So what exactly is a right? The legal dictionary at Law.com defines the word as follows:
1) n. an entitlement to something, whether to concepts like justice and due process or to ownership of property or some interest in property, real or personal.
Okay, so who entitles us to our rights then? The word "entitlement" gives us the impression that rights are handed down from some sovereign, or perhaps divine authority.
In medieval Europe, only the King could own property. In turn, he could then share that property with whom he chose. It was therefore this human being, who ultimately defined the rights of all those who resided in his lands. It's no wonder why, through the ages, Kings have been revered as gods upon the earth. The righteous and the tyrants alike held this power over the people in their realm.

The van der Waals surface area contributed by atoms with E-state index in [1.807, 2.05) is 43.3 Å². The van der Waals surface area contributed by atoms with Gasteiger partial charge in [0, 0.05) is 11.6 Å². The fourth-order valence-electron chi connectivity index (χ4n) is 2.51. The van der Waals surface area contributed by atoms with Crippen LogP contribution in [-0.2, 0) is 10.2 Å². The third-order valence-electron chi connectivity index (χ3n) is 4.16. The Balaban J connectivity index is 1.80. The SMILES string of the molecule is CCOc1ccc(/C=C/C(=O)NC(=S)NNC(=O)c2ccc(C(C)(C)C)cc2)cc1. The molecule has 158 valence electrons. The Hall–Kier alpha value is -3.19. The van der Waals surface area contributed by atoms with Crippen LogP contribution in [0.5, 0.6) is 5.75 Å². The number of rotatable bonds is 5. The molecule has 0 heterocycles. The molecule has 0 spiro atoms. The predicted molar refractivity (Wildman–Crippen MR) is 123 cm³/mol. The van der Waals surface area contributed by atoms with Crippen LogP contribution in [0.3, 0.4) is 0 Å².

All of that suddenly changed, when a group of men rebelled against the concept of one man ruling over other men. Industrious men of the New World rebelled against their sovereign King, and declared their independence from him and his government.
When in the Course of human events, it becomes necessary for one people to dissolve the political bands which have connected them with another, and to assume among the powers of the earth, the separate and equal station to which the Laws of Nature and of Nature's God entitle them, a decent respect to the opinions of mankind requires that they should declare the causes which impel them to the separation.